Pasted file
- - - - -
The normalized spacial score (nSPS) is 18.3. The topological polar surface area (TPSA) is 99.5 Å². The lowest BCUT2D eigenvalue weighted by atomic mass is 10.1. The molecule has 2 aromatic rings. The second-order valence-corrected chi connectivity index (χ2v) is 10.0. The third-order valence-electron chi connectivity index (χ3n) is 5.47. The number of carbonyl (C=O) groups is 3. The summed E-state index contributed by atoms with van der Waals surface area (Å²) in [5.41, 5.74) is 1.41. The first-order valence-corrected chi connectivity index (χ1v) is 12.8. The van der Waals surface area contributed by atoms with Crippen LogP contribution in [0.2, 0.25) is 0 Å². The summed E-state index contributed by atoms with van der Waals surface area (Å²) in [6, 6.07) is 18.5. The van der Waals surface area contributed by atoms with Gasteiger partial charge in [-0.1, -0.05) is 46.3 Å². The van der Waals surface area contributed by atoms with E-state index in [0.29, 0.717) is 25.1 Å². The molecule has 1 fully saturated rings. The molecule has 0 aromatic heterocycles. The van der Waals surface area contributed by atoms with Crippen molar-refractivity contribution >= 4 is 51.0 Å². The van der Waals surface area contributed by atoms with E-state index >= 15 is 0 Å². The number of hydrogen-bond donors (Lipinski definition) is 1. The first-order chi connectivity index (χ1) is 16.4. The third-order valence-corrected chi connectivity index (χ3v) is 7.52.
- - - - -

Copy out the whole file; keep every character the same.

The normalized spacial score (nSPS) is 18.3. The topological polar surface area (TPSA) is 99.5 Å². The lowest BCUT2D eigenvalue weighted by atomic mass is 10.1. The molecule has 2 aromatic rings. The second-order valence-corrected chi connectivity index (χ2v) is 10.0. The third-order valence-electron chi connectivity index (χ3n) is 5.47. The number of carbonyl (C=O) groups is 3. The summed E-state index contributed by atoms with van der Waals surface area (Å²) in [5.41, 5.74) is 1.41. The first-order valence-corrected chi connectivity index (χ1v) is 12.8. The van der Waals surface area contributed by atoms with Crippen LogP contribution in [0.2, 0.25) is 0 Å². The summed E-state index contributed by atoms with van der Waals surface area (Å²) in [6, 6.07) is 18.5. The van der Waals surface area contributed by atoms with Gasteiger partial charge in [-0.1, -0.05) is 46.3 Å². The van der Waals surface area contributed by atoms with E-state index in [0.29, 0.717) is 25.1 Å². The molecule has 1 fully saturated rings. The molecule has 0 aromatic heterocycles. The van der Waals surface area contributed by atoms with Crippen molar-refractivity contribution >= 4 is 51.0 Å². The van der Waals surface area contributed by atoms with E-state index >= 15 is 0 Å². The number of hydrogen-bond donors (Lipinski definition) is 1. The first-order chi connectivity index (χ1) is 16.4. The third-order valence-corrected chi connectivity index (χ3v) is 7.52.